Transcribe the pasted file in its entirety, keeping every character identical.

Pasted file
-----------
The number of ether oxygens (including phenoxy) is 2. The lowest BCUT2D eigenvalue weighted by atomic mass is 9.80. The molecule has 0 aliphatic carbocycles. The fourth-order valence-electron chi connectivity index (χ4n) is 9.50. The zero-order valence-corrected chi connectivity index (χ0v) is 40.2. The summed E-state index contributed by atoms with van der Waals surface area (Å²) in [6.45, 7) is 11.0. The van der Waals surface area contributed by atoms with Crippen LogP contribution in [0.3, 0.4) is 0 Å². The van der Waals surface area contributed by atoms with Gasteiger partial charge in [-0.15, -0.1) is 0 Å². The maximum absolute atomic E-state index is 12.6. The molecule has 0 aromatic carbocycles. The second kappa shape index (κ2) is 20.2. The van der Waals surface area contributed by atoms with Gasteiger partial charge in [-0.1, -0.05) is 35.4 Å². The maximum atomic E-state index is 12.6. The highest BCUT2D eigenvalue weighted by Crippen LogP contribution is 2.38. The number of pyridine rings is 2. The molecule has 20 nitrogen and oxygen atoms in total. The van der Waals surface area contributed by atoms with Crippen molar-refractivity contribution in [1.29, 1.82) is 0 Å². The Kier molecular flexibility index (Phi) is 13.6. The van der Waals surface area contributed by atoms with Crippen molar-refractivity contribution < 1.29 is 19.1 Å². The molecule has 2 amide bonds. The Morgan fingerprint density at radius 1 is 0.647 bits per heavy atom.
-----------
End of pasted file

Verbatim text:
The number of ether oxygens (including phenoxy) is 2. The lowest BCUT2D eigenvalue weighted by atomic mass is 9.80. The molecule has 0 aliphatic carbocycles. The fourth-order valence-electron chi connectivity index (χ4n) is 9.50. The zero-order valence-corrected chi connectivity index (χ0v) is 40.2. The summed E-state index contributed by atoms with van der Waals surface area (Å²) in [6.45, 7) is 11.0. The van der Waals surface area contributed by atoms with Crippen LogP contribution in [0.3, 0.4) is 0 Å². The van der Waals surface area contributed by atoms with Gasteiger partial charge in [-0.15, -0.1) is 0 Å². The maximum absolute atomic E-state index is 12.6. The molecule has 0 aromatic carbocycles. The second kappa shape index (κ2) is 20.2. The van der Waals surface area contributed by atoms with Gasteiger partial charge in [-0.1, -0.05) is 35.4 Å². The maximum atomic E-state index is 12.6. The highest BCUT2D eigenvalue weighted by Crippen LogP contribution is 2.38. The number of pyridine rings is 2. The molecule has 20 nitrogen and oxygen atoms in total. The van der Waals surface area contributed by atoms with Crippen molar-refractivity contribution in [1.29, 1.82) is 0 Å². The Kier molecular flexibility index (Phi) is 13.6. The van der Waals surface area contributed by atoms with Crippen molar-refractivity contribution < 1.29 is 19.1 Å². The molecule has 2 amide bonds. The Morgan fingerprint density at radius 1 is 0.647 bits per heavy atom.